The Saint Louis University Division of Hematology and Medical Oncology offers a three-year subspecialty residency that places an emphasis on inpatient and outpatient care, as well as developing the teaching and research skills of our trainees.Hematology Oncology Fellows at a gathering
The mission of Saint Louis University’s Hematology & Medical Oncology Fellowship program is to train a new generation of hematologists and oncologists in cutting-edge, research-based, patient-centered care.
We aim to provide mentorship and career-oriented guidance to ensure that our trainees are prepared to pursue careers in academia, research, or community practice. We strive to produce fellows who are confident in their practice and well-prepared for ABIM: Hematology and Oncology board certification. We aspire to cultivate a culture of well-being, collegiality, and positivity to promote academic pursuit.
This broad-based educational opportunity explores all aspects of solid tumors and malignant and nonmalignant hematologic disorders, as well as bone marrow and peripheral stem cell transplantation.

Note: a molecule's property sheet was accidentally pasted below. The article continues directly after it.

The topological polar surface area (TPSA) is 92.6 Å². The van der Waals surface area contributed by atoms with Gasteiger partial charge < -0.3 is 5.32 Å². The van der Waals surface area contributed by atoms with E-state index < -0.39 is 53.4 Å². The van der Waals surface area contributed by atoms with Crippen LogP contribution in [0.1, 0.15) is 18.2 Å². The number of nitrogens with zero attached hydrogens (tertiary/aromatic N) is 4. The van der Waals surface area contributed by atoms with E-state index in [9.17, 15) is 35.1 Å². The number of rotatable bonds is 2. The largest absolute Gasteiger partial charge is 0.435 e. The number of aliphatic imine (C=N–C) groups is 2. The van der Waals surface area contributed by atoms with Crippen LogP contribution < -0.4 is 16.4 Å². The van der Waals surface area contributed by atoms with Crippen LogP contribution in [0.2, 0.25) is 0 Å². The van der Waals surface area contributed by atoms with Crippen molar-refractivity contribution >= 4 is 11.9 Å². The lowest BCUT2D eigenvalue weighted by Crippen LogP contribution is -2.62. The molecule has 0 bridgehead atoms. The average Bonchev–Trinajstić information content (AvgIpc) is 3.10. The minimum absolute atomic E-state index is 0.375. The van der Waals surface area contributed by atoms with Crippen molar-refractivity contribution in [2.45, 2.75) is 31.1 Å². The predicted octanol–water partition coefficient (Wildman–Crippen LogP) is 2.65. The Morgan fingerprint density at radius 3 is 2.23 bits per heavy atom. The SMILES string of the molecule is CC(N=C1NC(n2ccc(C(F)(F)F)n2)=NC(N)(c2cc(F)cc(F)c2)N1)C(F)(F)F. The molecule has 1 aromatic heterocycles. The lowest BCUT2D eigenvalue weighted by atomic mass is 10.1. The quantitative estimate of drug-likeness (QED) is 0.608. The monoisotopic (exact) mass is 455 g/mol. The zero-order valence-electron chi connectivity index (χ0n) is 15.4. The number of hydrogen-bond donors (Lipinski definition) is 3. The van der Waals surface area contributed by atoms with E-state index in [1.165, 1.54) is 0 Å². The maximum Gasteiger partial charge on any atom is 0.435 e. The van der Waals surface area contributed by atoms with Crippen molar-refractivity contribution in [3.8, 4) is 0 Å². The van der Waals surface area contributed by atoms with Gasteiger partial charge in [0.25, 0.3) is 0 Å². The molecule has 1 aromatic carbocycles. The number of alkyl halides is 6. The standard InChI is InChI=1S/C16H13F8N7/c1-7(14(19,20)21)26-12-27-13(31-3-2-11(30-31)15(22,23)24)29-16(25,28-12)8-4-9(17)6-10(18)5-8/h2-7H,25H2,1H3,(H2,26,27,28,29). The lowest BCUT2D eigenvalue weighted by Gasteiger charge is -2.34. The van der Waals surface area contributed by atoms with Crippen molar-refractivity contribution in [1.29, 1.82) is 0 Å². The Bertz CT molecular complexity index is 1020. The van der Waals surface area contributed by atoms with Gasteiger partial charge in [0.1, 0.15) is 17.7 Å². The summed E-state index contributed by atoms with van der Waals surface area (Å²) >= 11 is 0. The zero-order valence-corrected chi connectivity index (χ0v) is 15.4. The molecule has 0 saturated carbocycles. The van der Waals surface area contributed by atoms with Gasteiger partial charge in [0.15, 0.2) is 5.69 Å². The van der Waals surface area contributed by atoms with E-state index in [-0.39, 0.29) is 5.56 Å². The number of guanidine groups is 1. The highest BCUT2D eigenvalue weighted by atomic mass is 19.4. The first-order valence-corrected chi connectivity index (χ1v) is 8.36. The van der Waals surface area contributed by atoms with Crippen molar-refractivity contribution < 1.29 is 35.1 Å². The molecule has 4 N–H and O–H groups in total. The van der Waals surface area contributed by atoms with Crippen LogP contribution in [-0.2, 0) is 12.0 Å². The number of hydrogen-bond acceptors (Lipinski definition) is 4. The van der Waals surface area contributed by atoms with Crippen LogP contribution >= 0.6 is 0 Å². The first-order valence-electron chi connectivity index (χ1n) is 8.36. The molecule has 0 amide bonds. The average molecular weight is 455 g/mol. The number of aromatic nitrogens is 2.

Entrance into the program requires three years of internal medicine residency training at a United States institution with resulting board eligibility in internal medicine. After completing the program, trainees are board eligible in both hematology and medical oncology by the American Board of Internal Medicine.
Hematology and Medical Oncology Subspecialty Residency Program
Hematology and Medical Oncology Training
First-year trainees practice inpatient care and consult skills, and see patients in the outpatient clinic. During their second year, trainees rotate through subspecialty clinical assignments in disciplines such as radiation oncology, immunopathology, gynecologic oncology, hemostasis laboratory, nuclear medicine and blood banking. Third-year trainees refine their patient care skills and focus on the research and development of clinical studies.
Trainees are also educated in chemotherapy administration and safety precautions, as well as procedures such as bone marrow biopsy and aspiration, bone marrow harvest, and various laboratory procedures. Throughout their three years, trainees attend many educational lectures and multidisciplinary conferences and regularly give their own presentations. They attend national conferences such as the American Society of Clinical Oncology and American Society of Hematology meetings.
Our subspecialty residents continually have exposure to clinical research studies during their training. Trainees are expected to produce abstracts and a manuscript and/or protocol by the end of their third year.